8. Must we therefore censure the universal Church because [despite a clear Scriptural precedent] the sacrament is everywhere partaken of by persons fasting? Nay, verily, for from that time it pleased the Holy Spirit [By what means? Hold that thought!]* to appoint, for the honour of so great a sacrament, that the body of the Lord should take the precedence of all other food entering the mouth of a Christian; and it is for this reason that the custom referred to is universally observed. For the fact that the Lord instituted the sacrament after other food had been partaken of, does not prove that brethren should [likewise] come together to partake of that sacrament after having dined or supped, or imitate those whom the apostle reproved and corrected for not distinguishing between the Lord’s Supper and an ordinary meal. The Saviour, indeed, in order to commend the depth of that mystery more affectingly to His disciples, was pleased to impress it on their hearts and memories by making its institution His last act before going from them to His Passion. And therefore He did not prescribe the order in which it was to be observed, *reserving this to be done by the apostles, through whom He intended to arrange all things pertaining to the Churches. Had He appointed that the sacrament should be always partaken of after other food, I believe that no one would have departed from that practice. But when the apostle, speaking of this sacrament, says, “Wherefore, my brethren, when you come together to eat, tarry one for another: and if any man hunger, let him eat at home; that you come not together unto condemnation,” he immediately adds, “and the rest will I set in order when I come.” (1 Corinthians 11:33-34) Whence we are given to understand that, since it was too much for him to prescribe completely in an epistle the method observed by the universal Church throughout the world, it was one of the things set in order by him in person, for we find its observance uniform amid all the variety of other customs. …
— St. Augustine of Hippo, Letter 54, to Januarius (A.D. 400)
As some of my glosses indicate, I think this is an astounding testimony on behalf of Sacred Tradition and the universal (episcopal) Magisterium. Protestants often like to argue that St. Augustine believed in sola Scriptura, or at least believed in the core elements that comprise that doctrine. Clearly, however, while does give a kerygmatic prevalence to Scripture, so far from opposing them, he puts the authority of Scripture and Tradition on the same footing (“in like manner”, “by Scripture or by universal practice”) as far as the actual life of Christians is concerned. In fact, he goes even further against sola Scriptura by subverting a clear scriptural precedent in favor of the universality of ecclesial tradition as a sign of Apostolic authority.
In the same vein, when discussing I Cor 11, St. Augustine explicitly notes how written letters (i.e. Scriptures) would, in and of themselves, be an insufficient rule for the Church, arguing instead that the living guidance of the Apostles, as perpetuated in ecclesial tradition (and, of course, always connected with Scripture as “The Apostolic Scrapbook”), is a superior rule of faith.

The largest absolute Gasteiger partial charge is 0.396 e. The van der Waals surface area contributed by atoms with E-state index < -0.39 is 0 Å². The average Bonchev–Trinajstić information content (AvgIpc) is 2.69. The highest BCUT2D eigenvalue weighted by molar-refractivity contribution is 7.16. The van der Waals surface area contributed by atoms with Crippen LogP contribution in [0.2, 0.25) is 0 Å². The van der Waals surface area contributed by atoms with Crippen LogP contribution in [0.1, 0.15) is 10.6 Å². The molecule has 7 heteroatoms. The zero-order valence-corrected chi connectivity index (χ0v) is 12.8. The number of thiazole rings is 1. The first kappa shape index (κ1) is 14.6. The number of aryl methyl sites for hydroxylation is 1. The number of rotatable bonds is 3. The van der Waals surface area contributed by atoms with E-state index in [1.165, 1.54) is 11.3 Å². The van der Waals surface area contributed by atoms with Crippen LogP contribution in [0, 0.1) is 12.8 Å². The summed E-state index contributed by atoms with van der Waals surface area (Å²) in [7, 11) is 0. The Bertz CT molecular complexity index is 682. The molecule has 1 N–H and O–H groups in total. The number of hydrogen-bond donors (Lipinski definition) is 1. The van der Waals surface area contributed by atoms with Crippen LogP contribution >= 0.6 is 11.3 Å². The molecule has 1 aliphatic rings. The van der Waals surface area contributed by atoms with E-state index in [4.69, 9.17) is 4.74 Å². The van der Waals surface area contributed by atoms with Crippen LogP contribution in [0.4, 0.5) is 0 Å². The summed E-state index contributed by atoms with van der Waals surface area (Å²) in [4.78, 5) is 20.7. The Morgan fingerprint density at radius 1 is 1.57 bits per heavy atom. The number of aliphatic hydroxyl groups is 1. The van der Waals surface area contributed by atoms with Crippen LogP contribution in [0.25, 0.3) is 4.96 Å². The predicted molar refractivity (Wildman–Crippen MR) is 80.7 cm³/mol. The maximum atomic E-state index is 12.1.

Finally, we must take into consideration the provenance of this letter itself. Augustine begins his response to Januarius like so:
In regard to the questions which you have asked me, I would like to have known what your own answers would have been; for thus I might have made my reply in fewer words, and might most easily confirm or correct your opinions, by approving or amending the answers which you had given. This I would have greatly preferred. But desiring to answer you at once, I think it better to write a long letter than incur loss of time.
This provides a fascinating insight into the letter, since we know that Augustine wrote it quickly, off the top of his head, so to speak. Thus, the claims he makes stem not from a studied, detached solicitude to avoid error and preempt erroneous inferences, but simply from his immediate instincts and formation as a shepherd of Christian orthodoxy. His remarks are, therefore, all the more significant because he composed them so spontaneously, with an unguarded authenticity. Far from charting a new course in the relationship between Scripture, Tradition, and Christian piety, he was simply rattling off a reply based on what everybody could take for granted as Christian Catholics.
Indeed, as noted in the opening paragraph, Augustine only felt the need to elaborate on the dynamics of Scriptural and Magisterial authority because he wasn’t sure how much of his reply Januarius would already take for granted. If Januarius already agreed with his account of Scripture and Tradition as being on an equal footing, he could “confirm” Januarius’s opinions. If, by contrast, Januarius held to a faulty view of doctrinal authority (might we call it “proto-sola-Scriptura“?), then Augustine could “correct” his errors. The letter takes either likelihood into account, and thus ends up providing a remarkable catechesis on the Catholic understanding of the unified nature of Scriptural and ecclesial authority.
So, tell me again how Augustine was a proto-Protestant?
P.S. Aren’t you proud of me? I didn’t grind any axes about Vatican II in this post! Although… as you may have realized, some of the passages I emphasized are rich with significance for our own times.
P.P.S. By drawing attention to the fact that I did not whinge about Vatican II, I ended up whinging ever so subtly about Vatican II.
P.P.P.S. Yes, I like Gödel.